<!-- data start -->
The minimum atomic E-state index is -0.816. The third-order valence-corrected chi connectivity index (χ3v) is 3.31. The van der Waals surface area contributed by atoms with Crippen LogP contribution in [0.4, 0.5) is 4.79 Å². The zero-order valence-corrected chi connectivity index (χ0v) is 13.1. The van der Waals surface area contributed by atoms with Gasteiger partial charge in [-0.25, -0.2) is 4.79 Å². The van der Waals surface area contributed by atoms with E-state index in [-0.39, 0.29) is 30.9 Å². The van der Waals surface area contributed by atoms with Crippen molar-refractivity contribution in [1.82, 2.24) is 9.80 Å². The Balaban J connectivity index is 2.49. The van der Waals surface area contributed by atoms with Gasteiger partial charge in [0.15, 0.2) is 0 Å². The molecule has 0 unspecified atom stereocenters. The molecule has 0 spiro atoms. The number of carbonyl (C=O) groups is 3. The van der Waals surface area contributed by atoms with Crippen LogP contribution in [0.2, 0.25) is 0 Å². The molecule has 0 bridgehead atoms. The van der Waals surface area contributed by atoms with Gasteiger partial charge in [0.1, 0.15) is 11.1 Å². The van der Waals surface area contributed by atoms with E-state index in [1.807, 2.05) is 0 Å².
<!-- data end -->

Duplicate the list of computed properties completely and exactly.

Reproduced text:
The minimum atomic E-state index is -0.816. The third-order valence-corrected chi connectivity index (χ3v) is 3.31. The van der Waals surface area contributed by atoms with Crippen LogP contribution in [0.4, 0.5) is 4.79 Å². The zero-order valence-corrected chi connectivity index (χ0v) is 13.1. The van der Waals surface area contributed by atoms with Gasteiger partial charge in [-0.25, -0.2) is 4.79 Å². The van der Waals surface area contributed by atoms with E-state index in [-0.39, 0.29) is 30.9 Å². The van der Waals surface area contributed by atoms with Crippen molar-refractivity contribution in [1.82, 2.24) is 9.80 Å². The Balaban J connectivity index is 2.49. The van der Waals surface area contributed by atoms with Gasteiger partial charge in [0.15, 0.2) is 0 Å². The molecule has 0 unspecified atom stereocenters. The molecule has 0 spiro atoms. The number of carbonyl (C=O) groups is 3. The van der Waals surface area contributed by atoms with Crippen LogP contribution in [0.2, 0.25) is 0 Å². The molecule has 0 bridgehead atoms. The van der Waals surface area contributed by atoms with Gasteiger partial charge in [0.1, 0.15) is 11.1 Å². The van der Waals surface area contributed by atoms with E-state index in [1.807, 2.05) is 0 Å².